6 Best Microphones for Smartphones in 2020

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Smartphones are catching up to cameras in terms of video and picture quality, but both still suffer from a significant drawback – lackluster audio. The issue is more pronounced for phones because of their design constraints and exposure to radio waves that negatively impact sound clarity. Fortunately for mobile content creators, microphone manufacturers have started to meet the demand for superior audio quality on the go.

In this article, we’re having a listen to the six best microphones for smartphones currently available. They might be smaller than their camera and desktop counterparts, but mobile mics bring superior audio quality to your podcasts, interviews, and lecture recordings. We’ve included models of various types at different price points, so you’re sure to find the perfect one, whether you’re a pro podcaster or student. Check out what our picks have to offer and make garbled, muffled audio recorded with your smartphone a thing of the past.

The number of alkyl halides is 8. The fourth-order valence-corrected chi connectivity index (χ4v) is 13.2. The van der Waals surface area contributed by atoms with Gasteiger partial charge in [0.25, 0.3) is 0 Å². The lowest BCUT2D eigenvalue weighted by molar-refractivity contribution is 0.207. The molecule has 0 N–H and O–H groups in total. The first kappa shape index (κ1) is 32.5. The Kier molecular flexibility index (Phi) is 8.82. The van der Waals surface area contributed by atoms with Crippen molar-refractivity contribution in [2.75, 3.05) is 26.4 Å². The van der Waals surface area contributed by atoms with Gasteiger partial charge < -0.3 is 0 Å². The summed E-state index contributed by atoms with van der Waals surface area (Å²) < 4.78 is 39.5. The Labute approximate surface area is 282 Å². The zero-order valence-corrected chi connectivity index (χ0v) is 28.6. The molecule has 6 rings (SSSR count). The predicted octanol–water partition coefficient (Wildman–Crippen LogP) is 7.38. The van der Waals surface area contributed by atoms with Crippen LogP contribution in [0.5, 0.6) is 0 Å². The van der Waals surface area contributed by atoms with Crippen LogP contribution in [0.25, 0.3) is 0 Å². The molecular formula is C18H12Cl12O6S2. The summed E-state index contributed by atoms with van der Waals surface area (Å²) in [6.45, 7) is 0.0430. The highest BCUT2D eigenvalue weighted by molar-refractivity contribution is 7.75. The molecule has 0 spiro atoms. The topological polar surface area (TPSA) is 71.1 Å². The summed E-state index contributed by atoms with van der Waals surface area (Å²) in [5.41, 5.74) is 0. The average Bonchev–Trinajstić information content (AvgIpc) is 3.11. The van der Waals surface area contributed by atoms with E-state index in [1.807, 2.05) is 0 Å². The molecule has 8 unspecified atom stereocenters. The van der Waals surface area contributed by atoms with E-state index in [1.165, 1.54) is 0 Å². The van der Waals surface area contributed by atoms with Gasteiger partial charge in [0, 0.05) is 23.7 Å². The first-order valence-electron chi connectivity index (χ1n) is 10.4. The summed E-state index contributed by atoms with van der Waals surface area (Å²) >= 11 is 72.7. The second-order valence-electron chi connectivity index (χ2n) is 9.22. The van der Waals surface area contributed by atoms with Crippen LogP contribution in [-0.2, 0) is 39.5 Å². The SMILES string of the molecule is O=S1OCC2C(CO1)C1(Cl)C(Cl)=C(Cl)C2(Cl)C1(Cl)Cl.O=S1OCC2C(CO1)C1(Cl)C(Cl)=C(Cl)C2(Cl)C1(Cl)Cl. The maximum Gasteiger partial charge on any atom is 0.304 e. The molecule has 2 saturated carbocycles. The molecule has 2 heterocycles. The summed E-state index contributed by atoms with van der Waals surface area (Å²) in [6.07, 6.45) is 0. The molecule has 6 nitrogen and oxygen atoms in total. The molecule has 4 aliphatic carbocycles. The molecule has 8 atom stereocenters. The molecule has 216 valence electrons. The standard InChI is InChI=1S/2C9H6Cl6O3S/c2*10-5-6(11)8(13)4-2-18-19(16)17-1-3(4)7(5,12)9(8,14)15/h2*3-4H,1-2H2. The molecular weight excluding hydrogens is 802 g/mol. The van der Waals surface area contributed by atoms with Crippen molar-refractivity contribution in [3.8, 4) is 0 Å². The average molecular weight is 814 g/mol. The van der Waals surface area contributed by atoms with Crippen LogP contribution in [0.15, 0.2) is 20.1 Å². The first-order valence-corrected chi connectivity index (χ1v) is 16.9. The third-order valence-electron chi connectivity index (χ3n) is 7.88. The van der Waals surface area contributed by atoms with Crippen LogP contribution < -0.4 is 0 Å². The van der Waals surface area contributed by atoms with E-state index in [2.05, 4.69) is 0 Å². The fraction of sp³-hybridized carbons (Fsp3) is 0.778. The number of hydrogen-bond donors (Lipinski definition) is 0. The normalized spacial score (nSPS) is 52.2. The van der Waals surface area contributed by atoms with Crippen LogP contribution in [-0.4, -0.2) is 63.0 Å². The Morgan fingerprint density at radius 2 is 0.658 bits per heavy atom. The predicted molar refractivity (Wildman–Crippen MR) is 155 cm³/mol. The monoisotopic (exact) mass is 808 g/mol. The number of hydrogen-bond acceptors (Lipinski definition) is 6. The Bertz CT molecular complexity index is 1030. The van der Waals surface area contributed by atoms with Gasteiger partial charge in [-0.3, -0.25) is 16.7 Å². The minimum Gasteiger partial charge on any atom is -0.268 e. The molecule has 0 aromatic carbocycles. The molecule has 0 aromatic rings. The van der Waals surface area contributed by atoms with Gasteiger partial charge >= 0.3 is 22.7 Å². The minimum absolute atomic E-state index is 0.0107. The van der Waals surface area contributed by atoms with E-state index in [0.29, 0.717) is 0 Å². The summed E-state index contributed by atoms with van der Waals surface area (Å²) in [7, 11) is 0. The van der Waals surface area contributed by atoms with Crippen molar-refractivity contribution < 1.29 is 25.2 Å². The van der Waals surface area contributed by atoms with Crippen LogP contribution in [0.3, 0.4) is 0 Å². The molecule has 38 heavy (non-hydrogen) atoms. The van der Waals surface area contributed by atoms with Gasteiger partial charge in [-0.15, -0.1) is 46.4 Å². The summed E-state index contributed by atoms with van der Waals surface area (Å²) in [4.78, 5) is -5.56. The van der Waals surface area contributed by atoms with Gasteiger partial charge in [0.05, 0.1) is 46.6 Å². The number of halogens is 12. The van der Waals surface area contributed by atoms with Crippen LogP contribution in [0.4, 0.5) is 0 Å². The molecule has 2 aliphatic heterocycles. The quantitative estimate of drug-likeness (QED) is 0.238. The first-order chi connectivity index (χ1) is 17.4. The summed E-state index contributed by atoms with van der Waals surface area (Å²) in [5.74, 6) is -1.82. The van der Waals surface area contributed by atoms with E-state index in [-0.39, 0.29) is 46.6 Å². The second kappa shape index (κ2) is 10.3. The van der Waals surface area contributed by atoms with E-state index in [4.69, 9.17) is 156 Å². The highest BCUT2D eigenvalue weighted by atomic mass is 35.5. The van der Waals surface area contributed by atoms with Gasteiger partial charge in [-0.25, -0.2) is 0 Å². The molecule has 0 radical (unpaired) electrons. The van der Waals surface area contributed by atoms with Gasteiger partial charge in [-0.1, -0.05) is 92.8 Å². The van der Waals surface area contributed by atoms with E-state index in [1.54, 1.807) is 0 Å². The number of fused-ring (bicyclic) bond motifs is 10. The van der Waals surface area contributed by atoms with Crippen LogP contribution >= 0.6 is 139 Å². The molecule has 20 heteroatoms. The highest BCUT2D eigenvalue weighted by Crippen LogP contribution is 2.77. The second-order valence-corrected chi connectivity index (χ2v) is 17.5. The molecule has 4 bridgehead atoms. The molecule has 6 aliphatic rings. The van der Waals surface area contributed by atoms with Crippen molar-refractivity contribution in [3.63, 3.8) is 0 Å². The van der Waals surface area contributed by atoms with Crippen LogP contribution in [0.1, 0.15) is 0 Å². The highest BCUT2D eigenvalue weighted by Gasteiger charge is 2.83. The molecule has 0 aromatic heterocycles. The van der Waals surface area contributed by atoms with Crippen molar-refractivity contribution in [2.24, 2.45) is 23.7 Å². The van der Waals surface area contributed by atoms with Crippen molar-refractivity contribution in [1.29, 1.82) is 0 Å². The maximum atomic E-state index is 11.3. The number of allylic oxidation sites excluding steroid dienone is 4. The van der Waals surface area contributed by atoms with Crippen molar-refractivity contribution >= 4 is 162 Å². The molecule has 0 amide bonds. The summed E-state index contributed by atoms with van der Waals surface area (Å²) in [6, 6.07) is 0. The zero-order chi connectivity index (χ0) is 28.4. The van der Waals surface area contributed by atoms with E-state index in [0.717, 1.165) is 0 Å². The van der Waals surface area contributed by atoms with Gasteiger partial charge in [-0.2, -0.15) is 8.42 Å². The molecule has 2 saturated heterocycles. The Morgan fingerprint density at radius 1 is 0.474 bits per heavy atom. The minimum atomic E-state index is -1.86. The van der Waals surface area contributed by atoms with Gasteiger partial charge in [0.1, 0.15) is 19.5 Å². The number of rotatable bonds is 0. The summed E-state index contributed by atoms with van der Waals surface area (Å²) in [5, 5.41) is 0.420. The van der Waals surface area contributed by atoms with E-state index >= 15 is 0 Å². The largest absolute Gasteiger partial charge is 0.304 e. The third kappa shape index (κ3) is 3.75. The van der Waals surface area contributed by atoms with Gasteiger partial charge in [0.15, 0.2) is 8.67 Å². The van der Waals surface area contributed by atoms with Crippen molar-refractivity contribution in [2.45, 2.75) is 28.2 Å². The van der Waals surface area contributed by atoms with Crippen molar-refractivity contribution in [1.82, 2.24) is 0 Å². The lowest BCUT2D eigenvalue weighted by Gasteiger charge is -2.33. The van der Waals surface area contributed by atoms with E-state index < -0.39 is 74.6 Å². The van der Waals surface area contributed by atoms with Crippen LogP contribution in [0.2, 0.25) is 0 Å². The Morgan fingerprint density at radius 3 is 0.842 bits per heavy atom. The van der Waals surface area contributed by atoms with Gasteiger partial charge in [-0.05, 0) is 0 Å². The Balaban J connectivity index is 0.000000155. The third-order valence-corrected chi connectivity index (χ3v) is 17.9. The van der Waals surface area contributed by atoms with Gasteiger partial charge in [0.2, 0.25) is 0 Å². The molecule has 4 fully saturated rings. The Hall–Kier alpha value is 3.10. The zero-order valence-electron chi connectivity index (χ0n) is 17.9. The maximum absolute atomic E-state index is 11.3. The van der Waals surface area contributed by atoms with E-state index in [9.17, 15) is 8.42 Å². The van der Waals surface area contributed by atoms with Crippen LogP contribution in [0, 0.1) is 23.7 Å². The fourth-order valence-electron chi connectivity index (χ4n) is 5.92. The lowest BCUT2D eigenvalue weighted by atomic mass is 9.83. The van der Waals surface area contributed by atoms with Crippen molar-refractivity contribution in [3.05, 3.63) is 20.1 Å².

Budget
best-budget-microphone-for-smartphones
Saramonic Mini SmartMic
4.0/5.0
Type: Condenser mic
Frequency range: 35 – 18,000Hz
Shock mount improves noise cancellation.
Check Amazon
Best Value
best-value-microphone-for-smartphones
Rode smartLav+
4.4/5.0
Type: Lavalier mic
Frequency range: 60 – 18,000Hz
This has clean audio free from hissing.
Check B&H
Top Pick
top-value-microphone-for-smartphones
Shure MV88
4.7/5.0
Type: Condenser mic
Frequency range: 20 – 20,000Hz
Exceptional level of sound customization.
Check B&H

Microphones for Smartphones Comparison Table

ImageProductOverall
Rating
Sound
quality
DurabilityFeaturesPrice
Shure MV88+4.7
4.8
4.7
4.7
Check Price
Rode smartLav+4.4
4.5
4.2
4.5
Check Price
Blue Raspberry4.6
4.6
4.7
4.6
Check Price
Shure MV54.3
4.4
4.3
4.3
Check Price
Rode VideoMic Me4.2
4.3
4.1
4.1
Check Price
Saramonic Mini SmartMic4.0
4.1
3.8
4.0
Check Price

1. Best Overall – Shure MV88

Shure MV88View on B&H

Editor’s Rating: 4.7/5

Shure’s MV88+ is the most versatile mobile microphone system out there. It has two polar patterns, adapts to different situations with the help of an excellent app, and arrives with a robust tripod. It’s the mobile mic to get whatever you’re recording and well worth the considerable investment.